The industry will not be able to enjoy any comfort until regulators align their thinking.
With a new prime minister and government on the horizon, it is vital that whoever takes up residence at 11 Downing Street unifies the government’s position with the Bank of England and the country’s regulators so that the U.K. can become a true leader in innovative technology and standards setting.
The crypto sector has reached a point where it is both achieving global recognition as an incubator for fast-moving financial technology and missing out due to inconsistent approaches.
Facing a crunch point in the race for global crypto leadership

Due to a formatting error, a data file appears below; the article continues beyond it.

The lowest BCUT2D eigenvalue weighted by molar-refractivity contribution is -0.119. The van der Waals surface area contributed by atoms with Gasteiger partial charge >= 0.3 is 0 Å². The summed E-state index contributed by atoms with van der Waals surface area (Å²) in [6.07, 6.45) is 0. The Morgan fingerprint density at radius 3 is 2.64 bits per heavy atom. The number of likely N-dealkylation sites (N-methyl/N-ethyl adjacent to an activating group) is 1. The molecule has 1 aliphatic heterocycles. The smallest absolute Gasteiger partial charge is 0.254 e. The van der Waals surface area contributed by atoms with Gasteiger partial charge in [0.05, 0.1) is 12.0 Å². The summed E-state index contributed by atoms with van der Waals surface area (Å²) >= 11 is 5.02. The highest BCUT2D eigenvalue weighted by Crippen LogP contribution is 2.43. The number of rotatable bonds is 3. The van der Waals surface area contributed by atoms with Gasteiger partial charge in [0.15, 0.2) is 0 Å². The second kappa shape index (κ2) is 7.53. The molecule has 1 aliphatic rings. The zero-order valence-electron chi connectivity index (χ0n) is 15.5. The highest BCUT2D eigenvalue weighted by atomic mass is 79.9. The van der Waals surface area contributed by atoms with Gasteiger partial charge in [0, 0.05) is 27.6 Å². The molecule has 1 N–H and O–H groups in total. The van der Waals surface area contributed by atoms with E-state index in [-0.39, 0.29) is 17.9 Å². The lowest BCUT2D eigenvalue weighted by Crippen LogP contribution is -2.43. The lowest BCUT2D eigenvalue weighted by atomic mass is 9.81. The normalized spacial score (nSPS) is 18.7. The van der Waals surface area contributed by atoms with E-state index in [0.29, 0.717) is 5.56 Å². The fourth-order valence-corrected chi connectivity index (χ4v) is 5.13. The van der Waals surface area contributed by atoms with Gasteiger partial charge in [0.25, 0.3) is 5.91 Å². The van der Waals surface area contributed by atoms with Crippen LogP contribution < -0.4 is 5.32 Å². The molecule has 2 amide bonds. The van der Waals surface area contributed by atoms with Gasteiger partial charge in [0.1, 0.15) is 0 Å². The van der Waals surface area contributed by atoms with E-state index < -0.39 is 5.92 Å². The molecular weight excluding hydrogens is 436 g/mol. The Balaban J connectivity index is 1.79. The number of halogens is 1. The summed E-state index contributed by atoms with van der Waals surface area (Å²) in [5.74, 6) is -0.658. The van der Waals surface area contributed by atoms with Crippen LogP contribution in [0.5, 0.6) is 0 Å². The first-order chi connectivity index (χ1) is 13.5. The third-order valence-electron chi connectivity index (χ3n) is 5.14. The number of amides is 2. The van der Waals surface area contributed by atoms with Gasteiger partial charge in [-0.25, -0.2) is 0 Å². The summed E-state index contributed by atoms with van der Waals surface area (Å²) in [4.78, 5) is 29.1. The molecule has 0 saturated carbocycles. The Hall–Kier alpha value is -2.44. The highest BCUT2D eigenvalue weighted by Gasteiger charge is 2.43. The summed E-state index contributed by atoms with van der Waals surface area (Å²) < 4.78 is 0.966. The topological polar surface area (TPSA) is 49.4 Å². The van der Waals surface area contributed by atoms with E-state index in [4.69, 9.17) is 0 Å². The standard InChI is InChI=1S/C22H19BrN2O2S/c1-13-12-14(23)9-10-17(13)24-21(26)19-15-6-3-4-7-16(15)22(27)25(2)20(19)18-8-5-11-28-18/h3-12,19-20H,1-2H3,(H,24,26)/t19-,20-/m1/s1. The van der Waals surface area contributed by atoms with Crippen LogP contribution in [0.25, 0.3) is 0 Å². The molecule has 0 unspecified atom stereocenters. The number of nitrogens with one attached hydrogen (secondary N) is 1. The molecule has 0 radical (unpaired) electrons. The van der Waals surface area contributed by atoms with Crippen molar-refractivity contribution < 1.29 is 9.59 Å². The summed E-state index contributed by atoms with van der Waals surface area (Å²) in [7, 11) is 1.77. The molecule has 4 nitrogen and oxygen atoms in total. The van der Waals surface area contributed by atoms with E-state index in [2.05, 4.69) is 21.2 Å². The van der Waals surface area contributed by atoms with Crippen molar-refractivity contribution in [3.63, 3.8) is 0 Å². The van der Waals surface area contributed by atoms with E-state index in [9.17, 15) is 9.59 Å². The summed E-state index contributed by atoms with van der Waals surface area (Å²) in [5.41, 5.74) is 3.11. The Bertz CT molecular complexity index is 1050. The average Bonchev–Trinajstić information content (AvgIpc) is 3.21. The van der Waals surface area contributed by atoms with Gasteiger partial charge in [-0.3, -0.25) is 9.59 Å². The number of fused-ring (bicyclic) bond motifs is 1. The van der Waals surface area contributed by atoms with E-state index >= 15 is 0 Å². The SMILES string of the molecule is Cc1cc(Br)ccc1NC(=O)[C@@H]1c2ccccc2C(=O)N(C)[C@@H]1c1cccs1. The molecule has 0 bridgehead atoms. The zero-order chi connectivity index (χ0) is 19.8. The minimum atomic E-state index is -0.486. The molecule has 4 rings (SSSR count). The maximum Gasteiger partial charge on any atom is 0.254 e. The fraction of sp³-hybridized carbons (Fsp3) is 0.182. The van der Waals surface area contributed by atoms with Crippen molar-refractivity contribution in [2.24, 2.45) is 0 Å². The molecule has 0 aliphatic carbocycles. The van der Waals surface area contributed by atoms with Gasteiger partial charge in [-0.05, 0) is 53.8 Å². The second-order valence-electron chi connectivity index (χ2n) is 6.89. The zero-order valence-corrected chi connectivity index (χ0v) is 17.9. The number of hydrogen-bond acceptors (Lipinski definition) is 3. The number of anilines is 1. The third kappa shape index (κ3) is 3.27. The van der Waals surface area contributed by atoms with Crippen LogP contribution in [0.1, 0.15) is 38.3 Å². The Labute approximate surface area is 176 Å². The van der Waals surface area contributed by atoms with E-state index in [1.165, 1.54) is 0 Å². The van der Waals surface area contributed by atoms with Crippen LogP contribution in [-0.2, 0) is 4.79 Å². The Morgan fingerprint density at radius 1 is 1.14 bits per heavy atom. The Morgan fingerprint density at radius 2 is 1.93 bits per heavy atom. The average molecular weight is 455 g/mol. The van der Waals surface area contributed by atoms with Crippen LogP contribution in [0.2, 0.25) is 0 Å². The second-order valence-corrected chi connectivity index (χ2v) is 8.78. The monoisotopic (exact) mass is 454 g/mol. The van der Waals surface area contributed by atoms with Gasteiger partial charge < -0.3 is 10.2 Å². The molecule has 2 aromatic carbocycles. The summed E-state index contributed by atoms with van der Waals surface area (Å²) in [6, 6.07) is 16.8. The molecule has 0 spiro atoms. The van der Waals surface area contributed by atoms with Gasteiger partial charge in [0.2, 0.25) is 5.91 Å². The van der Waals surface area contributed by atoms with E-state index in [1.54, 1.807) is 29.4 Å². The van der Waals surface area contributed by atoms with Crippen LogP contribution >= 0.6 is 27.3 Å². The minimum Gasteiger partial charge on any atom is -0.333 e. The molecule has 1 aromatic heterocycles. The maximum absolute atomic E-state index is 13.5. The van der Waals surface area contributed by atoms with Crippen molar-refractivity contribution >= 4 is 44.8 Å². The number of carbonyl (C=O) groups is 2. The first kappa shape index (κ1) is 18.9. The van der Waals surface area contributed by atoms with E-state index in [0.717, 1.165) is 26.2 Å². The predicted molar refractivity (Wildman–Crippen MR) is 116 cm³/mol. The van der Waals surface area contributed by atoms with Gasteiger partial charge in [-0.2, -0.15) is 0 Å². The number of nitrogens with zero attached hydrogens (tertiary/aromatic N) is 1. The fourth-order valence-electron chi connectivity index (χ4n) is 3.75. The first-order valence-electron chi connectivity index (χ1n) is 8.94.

The crypto market holds approximately $1 trillion in value. That figure will increase as consumer and commercial adoption grow, creating jobs, improving financial inclusion, and providing fresh alternatives to legacy systems in the financial services sector.
The U.K. is one of Europe’s leading fintech hubs and finds itself in a fortunate position, equipped with the infrastructure, investment and talent to champion the crypto industry. But in order to cement this position, it needs to continue to attract best-of-breed challenger financial services brands. To achieve this, it must take a decisive and unilateral stance on cryptocurrency — consistent with the points delivered by Glen — that shows it is the home for building and growing innovative digital asset companies. After all, effective financial regulations exist to protect consumers without stifling innovation that ultimately benefits them.